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Study Helps Carpool Lanes Get Go-Ahead

MTA: Ride-share system, popular with the public, works well enough that the agency will expand it.

October 07, 2002|HUGO MARTIN and CAITLIN LIU | TIMES STAFF WRITERS

Los Angeles County is home to the largest carpool-lane system in the nation, a 420-mile web of asphalt that has been billed as a key tool for alleviating the region's worsening traffic gridlock.

For the most part, the county's carpool lanes have lived up to the billing. But a new analysis has found that some stretches of freeway fail to meet minimum thresholds for vehicle use, while others are so crowded that motorists save little time by using them. The analysis also found that only about one-third of the trips in carpool lanes are for work. Many more are for leisure.

Still, the study by the Metropolitan Transportation Authority--to date, the most in-depth analysis of the county's carpool-lane system--concluded that the special lanes cut travel time for most carpoolers, encourage ride-sharing and help reduce smog.

Carpool lanes also have the support of a vast majority of the public, according to the study.

MTA officials say the study's findings reinforce the agency's own goal of expanding the system by building carpool lanes in nearly every freeway in the county and connecting the lanes to form a seamless regionwide system.

MTA officials plan to add nearly 250 miles of carpool lanes in the next decade.

Planning chief James de la Loza conceded that some carpool-lane segments have failed to meet specific goals established by the MTA. But he expects those lanes to improve dramatically, once the system is expanded.

De la Loza hopes such improvement will take place on the Hollywood Freeway in the San Fernando Valley. The freeway's carpool lanes have been open since 1997, but still fail to meet the minimum threshold of 800 vehicles per hour, a goal recommended by most transportation agencies.

De la Loza said the carpool lanes on the Hollywood Freeway may be used too little because the segment is short--only 4.5 miles long.

On the other hand, the carpool lanes on the Orange Freeway between Orange County and the Pomona Freeway are so congested that travel speeds average less than 30 mph during rush hours. Carpoolers save less than three minutes in their commute compared with drivers who use other lanes of the freeway.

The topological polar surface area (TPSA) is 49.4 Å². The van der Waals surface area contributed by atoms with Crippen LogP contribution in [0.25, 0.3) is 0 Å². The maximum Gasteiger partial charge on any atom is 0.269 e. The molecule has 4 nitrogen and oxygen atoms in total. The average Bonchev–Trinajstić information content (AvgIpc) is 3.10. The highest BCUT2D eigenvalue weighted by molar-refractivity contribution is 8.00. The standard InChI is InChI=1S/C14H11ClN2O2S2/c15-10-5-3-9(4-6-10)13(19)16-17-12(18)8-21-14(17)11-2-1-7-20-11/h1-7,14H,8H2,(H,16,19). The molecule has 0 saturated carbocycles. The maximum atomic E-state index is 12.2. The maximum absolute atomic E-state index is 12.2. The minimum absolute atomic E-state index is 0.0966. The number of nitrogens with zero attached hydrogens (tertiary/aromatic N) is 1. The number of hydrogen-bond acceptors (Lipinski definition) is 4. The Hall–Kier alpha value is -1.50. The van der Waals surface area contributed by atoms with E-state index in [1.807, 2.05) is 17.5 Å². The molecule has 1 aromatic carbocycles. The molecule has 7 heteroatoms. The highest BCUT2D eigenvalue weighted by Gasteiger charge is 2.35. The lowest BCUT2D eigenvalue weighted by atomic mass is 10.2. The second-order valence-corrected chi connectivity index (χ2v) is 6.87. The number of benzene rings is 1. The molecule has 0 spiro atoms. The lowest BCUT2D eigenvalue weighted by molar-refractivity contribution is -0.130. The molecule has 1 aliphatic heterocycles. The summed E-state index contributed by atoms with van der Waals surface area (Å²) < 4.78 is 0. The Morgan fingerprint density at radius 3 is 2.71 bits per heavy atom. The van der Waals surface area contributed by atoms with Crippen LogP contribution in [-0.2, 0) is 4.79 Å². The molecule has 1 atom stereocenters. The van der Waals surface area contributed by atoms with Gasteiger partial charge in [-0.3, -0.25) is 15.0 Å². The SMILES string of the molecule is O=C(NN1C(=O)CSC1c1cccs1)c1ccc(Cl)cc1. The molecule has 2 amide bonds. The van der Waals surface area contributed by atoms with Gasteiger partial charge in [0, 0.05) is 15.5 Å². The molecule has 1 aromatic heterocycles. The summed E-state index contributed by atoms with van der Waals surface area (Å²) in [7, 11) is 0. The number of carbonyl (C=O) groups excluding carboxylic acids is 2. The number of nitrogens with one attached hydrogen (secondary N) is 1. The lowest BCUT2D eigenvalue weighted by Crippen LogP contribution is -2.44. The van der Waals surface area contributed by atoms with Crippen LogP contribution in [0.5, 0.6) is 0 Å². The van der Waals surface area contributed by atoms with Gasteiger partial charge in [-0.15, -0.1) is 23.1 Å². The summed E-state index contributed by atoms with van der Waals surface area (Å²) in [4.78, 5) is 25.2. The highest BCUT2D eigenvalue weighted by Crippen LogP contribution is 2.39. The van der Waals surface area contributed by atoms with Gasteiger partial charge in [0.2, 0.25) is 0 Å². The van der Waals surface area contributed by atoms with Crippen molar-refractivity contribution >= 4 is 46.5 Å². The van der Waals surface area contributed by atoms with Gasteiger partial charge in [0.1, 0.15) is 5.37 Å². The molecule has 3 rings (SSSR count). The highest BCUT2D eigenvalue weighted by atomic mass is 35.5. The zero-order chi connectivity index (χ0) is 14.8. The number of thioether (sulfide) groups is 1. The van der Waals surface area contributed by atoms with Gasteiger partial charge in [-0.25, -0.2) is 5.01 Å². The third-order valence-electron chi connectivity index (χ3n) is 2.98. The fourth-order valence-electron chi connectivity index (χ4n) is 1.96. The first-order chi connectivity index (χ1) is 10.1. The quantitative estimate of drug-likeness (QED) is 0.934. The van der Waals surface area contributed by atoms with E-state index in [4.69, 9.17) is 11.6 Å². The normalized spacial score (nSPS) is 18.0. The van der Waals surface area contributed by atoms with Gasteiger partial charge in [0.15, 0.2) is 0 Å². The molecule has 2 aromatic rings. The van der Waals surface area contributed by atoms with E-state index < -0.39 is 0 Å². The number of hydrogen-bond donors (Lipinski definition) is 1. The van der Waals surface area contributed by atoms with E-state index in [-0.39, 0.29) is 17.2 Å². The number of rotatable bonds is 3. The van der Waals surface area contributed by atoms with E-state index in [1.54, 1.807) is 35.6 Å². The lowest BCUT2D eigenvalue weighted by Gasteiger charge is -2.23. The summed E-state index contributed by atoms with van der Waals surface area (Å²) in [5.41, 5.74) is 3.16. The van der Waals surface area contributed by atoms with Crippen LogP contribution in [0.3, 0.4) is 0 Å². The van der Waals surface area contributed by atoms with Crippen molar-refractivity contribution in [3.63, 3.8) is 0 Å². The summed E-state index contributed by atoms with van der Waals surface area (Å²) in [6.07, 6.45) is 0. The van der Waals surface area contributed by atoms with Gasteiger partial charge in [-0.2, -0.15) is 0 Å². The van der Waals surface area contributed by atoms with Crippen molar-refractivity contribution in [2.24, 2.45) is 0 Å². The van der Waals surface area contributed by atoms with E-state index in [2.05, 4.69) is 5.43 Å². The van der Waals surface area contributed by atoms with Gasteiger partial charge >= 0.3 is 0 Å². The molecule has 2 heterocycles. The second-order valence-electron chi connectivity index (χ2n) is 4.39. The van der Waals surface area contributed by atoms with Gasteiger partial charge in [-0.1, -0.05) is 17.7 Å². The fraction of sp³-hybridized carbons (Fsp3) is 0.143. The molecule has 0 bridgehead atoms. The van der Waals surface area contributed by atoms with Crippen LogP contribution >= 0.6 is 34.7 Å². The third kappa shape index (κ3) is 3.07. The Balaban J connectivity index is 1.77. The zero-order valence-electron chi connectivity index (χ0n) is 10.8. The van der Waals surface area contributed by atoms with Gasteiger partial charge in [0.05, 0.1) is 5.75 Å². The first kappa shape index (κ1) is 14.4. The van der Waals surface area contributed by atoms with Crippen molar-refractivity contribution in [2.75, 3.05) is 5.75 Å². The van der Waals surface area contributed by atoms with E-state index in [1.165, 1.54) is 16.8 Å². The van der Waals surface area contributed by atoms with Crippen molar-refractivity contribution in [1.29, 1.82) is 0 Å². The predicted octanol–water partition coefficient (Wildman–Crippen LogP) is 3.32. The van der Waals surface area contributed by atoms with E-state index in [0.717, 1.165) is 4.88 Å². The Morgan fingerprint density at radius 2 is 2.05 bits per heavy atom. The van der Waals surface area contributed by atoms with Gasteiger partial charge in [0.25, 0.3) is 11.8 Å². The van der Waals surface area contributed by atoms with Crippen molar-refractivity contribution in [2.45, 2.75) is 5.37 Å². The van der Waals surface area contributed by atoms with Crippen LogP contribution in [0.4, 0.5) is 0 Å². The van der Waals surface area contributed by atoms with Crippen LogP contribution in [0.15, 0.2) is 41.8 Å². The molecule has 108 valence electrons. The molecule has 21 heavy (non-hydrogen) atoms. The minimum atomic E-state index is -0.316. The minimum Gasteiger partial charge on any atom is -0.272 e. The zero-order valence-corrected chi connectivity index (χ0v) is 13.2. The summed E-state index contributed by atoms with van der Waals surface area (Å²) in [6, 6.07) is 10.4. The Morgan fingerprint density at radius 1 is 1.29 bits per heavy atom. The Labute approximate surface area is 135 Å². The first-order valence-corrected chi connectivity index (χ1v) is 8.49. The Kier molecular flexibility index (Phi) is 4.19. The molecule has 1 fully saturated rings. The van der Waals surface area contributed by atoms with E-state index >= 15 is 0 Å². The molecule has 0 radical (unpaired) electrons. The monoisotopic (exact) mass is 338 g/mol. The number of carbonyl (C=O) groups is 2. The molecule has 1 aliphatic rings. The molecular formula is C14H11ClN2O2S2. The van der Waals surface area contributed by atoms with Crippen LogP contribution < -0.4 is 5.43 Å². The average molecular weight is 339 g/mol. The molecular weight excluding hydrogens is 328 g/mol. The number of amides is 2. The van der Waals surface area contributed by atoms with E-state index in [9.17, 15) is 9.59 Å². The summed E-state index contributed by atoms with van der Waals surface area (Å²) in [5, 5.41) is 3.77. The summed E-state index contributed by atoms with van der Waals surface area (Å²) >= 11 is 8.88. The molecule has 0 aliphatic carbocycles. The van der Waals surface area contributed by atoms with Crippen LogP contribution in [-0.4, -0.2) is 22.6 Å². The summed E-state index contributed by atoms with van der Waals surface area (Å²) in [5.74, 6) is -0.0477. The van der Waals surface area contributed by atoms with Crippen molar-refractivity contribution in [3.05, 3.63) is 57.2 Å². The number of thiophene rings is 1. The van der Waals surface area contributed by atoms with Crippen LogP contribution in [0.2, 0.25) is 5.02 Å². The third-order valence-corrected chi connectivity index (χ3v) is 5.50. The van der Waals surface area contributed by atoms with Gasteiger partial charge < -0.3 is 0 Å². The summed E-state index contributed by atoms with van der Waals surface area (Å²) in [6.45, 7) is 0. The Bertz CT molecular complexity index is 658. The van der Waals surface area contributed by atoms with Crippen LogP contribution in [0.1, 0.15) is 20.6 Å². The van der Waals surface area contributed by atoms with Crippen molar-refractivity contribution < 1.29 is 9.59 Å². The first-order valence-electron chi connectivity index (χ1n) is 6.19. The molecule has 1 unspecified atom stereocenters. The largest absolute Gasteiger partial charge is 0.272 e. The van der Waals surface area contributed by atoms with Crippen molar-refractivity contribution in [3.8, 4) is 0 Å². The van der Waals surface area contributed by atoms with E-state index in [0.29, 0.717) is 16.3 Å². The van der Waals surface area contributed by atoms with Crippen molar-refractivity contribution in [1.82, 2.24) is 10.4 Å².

Experts say the time-saving benefit of a carpool lane must be sufficient to outweigh the time it takes to set up a daily carpool.

"It takes a lot of time to carpool," said Joy Dahlgren, a research engineer at UC Berkeley's Partners for Advanced Transit and Highways program. "You have to wait for people, to pick them up."

Because such benefits are minimal on the Orange Freeway, the MTA study said, the economic benefit to motorists on the freeway will not surpass the cost of building carpool lanes along the freeway until 2016.

In the Orange Freeway's crowded carpool lanes and others, De la Loza said, the MTA could try to improve traffic flow by increasing the minimum occupancy from two to at least three people per car. He said the MTA might also add more bus lines along the route.

Time Incentive Minimal

The time incentive is also minimal in the carpool lane of the Ronald Reagan Freeway in the San Fernando Valley. During peak commuting hours there, the average speed is about 70 mph, while the average speed in the adjacent lanes is 61 mph, according to the study. Motorists who carpool on this stretch save only about 10 seconds per mile.

De la Loza said that the MTA would continue to study ways to improve the county's carpool-lane system, but that it had not imposed a deadline for meeting the agency's goals.

The MTA study included a survey of more than 3,000 residents that found that carpool lanes are enormously popular, with 88% public support.

However, the survey found that only about one-third of carpool trips are made by people on their way to work. Nearly half of the carpools in the county are personal or social trips, such as visits to family and friends, according to the MTA study.

The study also found that about 60% of carpools consist of family members--husbands, wives and children. About 40% carry co-workers.

Alan Pisarski, author of the book "Commuting in America," said the MTA's survey results are not surprising.

In Southern California, he noted, commuting patterns have become diffuse, with employment centers scattered throughout the region. He said that explains why most carpoolers are spouses and children, a practice that he calls fampooling.

"It's just getting harder and harder to put together a carpool with somebody who is going where you are going at the same time you are going," he said.

Because of this problem, Pisarski said, he doubts that carpool use in Los Angeles County will increase substantially, even if the MTA expands and connects all the carpool lanes in the system.

Diamond Lanes Helpful

Jovany Febrez, a filing clerk from Chatsworth, is an example of a leisure carpooler. He said he doesn't carpool to his Encino job because it's not convenient.

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